The basketball factories need players. Now the super programs go out and recruit lesser-tier players that would normally end up in the A-10.

Also, with so many players leaving the big programs early and declaring themselves eligible for the NBA Draft, there is constant personnel turnover in the top programs. Unfortunately for the A-10, the league's recruiting area overlaps into Big East, Big Ten and ACC territory. The A-10 doesn't have enough clout to go mano a mano with a conference like the ACC.

"These kids are all leaving early, they're leaving out of high school, they're leaving after their freshman year, and now the NBA is going to form a new league where you don't have to go to college, you can go straight and play in the instructional league," said Fordham coach Bob Hill. "Every time you turn around, these great centers in high school are all going pro. With the new [NCAA] legislation, if a coach leaves and to go somewhere else and he has a good recruiting class coming in, those kids can all leave and go to the instructional league now."

With the defection of Virginia Tech to the Big East, the A-10 will have only one division this season instead of its traditional East/West alignment. The one division will be only for this season and will break back into two season when Richmond joins the conference. With a one-division alignment, schools that normally would play a home-and-away schedule with teams in their own divisions now are forced to play home-and-away games with the better teams from the other division.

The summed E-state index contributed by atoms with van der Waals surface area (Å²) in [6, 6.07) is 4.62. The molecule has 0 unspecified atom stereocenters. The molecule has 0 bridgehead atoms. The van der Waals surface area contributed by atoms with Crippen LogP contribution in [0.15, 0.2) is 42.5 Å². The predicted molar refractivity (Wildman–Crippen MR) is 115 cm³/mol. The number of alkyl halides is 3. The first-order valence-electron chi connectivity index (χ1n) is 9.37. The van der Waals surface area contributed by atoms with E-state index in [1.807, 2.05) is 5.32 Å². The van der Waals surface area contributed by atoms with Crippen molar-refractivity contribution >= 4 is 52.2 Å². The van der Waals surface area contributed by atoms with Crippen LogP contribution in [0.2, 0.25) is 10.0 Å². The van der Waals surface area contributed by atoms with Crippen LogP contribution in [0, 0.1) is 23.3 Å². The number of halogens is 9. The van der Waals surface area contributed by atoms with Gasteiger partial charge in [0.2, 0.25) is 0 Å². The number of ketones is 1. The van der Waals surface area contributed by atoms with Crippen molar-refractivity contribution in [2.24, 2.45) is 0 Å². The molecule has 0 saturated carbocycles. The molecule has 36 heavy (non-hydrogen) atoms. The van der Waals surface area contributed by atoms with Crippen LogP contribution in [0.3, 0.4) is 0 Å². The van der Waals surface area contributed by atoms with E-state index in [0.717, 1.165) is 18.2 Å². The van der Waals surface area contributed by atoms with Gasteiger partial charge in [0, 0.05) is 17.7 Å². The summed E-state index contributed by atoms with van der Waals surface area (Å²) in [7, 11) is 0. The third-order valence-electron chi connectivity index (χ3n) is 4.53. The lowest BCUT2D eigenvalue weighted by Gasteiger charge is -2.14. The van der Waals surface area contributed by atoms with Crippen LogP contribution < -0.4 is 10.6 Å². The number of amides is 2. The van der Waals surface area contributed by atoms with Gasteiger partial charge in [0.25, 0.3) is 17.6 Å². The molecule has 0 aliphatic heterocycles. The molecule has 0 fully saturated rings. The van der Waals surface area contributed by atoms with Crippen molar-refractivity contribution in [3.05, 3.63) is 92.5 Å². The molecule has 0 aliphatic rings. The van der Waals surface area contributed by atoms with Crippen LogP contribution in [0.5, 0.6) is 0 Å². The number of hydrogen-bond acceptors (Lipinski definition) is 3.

For example, George Washington is scheduled for home-and-away games this season against Temple, UMass and St. Bonaventure all former East Division teams that GW would normally play only once as a member of the West. Come NCAA tournament selection time, the one-division schedule could adversely affect the A-10's at-large bids.

"With the new format and not being being two divisions, it might make us look a little different," said Duquesne coach Darelle Porter. "Before, there were always two champions, the East and the West, and two schools that came in second place. Now, if you come in fifth or sixth place with that same record, it might hurt you, where in the past, you might have finished second with that same record."

However, the bottom line for the image-conscious A-10 is hype. If the college basketball talking heads and other media outlets don't buy into the conference, who actually will? Temple coach John Chaney believes ingrained traditional loyalties are hard to break.

And then it all gets back to winning. The A-10 doesn't help itself by losing to teams from the super conferences in head-to-head battles.

"The leagues around the country are the same leagues, the ACC is the same league, the same recruiters of the blue-chippers, the Big Ten, they're always the guys who are at the top and they are always the guys who are thought of by the same guys who come from those leagues," Chaney said. "Until we reach a stage where we're consistent at what we do in terms of winning, especially against teams from the outside, we will shake up some people in terms of their views about the Atlantic 10."